India Coal Imports

Brian Hicks

Written By Brian Hicks

Posted May 2, 2013

Indian companies are looking for new sources of coal. 

Tata Power Co. is India’s second largest power generation and supply company, and some of the company’s recent purchases have not worked out as it had hoped.

coal handsThe company bought mines in Indonesia right before the country changed its coal pricing strategy. At the time these deals were signed, Tata was expecting a coal price in the range of $42. But this has risen exponentially, forcing Tata and other Indian companies to search for additional options. 

Regional coal suppliers are also dealing with the same price increases, so Tata is searching for foreign import solutions. Initially, the company had been eyeing South Africa, but it is now apparent that the country has some serious infrastructure issues.

This has led India to look towards the U.S. as a potential source of imported coal to fuel its energy needs. 

The Indian Energy Scene

India is already the third largest coal consumer in the world, and now it is experiencing a coal shortage. Regional supplies are not really good options, since they are more expensive and in rather short supply.

In fact, India and China are already huge coal importers; experts have estimated that these two countries are responsible for 95 percent of the growth in global demand over the last decade. 

To make matters worse, Tata owns stakes in a number of other domestic and regional power generation companies. And government regulations are hurting the ability of Indian companies to supply enough power to the market.

As a result, last year over 640 million people in India were without power, and experts predict that this record blackout could happen again this year if the country does not figure out a solution to its energy problems.

Indian coal imports are already beginning to rise. For the month of March, total Indian coal imports have risen to 11.8 million tons, ahead of the figures reported for last year (11.6 million tons).

Indian officials are now also indicating that the country may import an additional 30 to 32 million tons for the coming year. These projections are due to the continued rising costs of coal, capital, and the difficulty in getting new mines approved by regulators. 

Help From The U.S.

Recently, the United States has seen a drop in the domestic demand for coal. Fracking has made it possible to access natural gas and oil reserves hidden deep inside shale rock formations, and natural gas has slowly begun to replace coal in power generation.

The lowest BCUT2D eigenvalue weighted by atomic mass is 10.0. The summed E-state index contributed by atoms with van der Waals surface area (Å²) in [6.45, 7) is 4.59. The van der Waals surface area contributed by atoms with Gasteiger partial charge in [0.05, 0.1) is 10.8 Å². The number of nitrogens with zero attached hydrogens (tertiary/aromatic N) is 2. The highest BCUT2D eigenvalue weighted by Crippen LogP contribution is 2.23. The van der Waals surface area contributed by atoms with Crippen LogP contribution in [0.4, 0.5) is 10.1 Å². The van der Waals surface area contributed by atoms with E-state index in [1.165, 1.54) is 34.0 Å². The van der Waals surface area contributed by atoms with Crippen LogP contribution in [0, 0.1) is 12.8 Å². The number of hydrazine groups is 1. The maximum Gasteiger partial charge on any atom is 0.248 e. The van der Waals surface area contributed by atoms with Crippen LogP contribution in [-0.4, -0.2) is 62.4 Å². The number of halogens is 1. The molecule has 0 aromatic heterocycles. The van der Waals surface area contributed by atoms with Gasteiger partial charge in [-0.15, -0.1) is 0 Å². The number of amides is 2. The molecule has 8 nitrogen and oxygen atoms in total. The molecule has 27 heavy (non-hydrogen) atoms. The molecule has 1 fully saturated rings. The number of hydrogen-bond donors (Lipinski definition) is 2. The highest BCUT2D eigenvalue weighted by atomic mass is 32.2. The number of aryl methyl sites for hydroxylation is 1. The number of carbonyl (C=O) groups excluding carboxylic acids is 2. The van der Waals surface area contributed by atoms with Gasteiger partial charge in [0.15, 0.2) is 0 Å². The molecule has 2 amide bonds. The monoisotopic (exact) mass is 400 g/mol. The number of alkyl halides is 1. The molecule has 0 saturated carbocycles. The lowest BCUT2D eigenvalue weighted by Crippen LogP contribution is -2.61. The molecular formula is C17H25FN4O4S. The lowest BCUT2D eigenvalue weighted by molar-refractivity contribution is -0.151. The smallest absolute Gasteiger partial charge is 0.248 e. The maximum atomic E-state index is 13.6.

The situation in the U.S. coal industry has completely turned around in recent years. In the past, approximately half of all domestic electricity generation came from coal and only 5 percent of coal was exported.

But in 2011 exports doubled, and the amount of electricity generated from coal has now dropped significantly. The U.S. is now the fourth largest coal exporter, supplying countries such as China and India.

Because of the fracking boom, the price of natural gas has declined, so it only makes sense to focus more on the cheap gas supplies and less on coal. 

Additionally, there are a number of environmental concerns about burning coal to generate electricity. The U.S. government is continuing to impose tougher new regulations on the burning of coal and fossil fuels. Despite the fact that almost 70 percent of coal plants across the country are aging and in need of serious repair, new facilities are not being built.

The bottom line is that the United States has a lot of coal. Reserves are actually growing with all of these changes. Exporting to India seems to be the perfect solution for both countries: India gets a reliable supply that is accessible and reliable without having to worry about regulatory and political concerns, and the U.S. gets a valuable market.

U.S. Players

There are a number of U.S. companies involved in coal production and exporting. If the demand for U.S. coal continues to rise and domestic regulations, politics, and environmental concerns continue to make the use of coal unattractive within the country, some of the biggest players could profit.

Peabody Energy Corporation (NYSE: BTU) is the world’s largest coal company. It would be well positioned to profit from any surge in U.S. exports and rising demand throughout the world, particularly India and China.

Consol Energy (NYSE: CNX) is one of the largest U.S. coal producers, supplying 6.5 percent of domestic demand. The unique feature here is that the company produces both coal and natural gas, so this might be a interesting way to play both increased U.S. coal exports as well as natural gas production, supply, and future exports.

Investors can also look to coal related ETFs. The Market Vectors Coal ETF (NYSE: KOL) tracks 35 different coal producers and is predominantly weighted towards the U.S.

An ETFs can be more diversified ways to profit from both the increased global demand and U.S. exports of coal.


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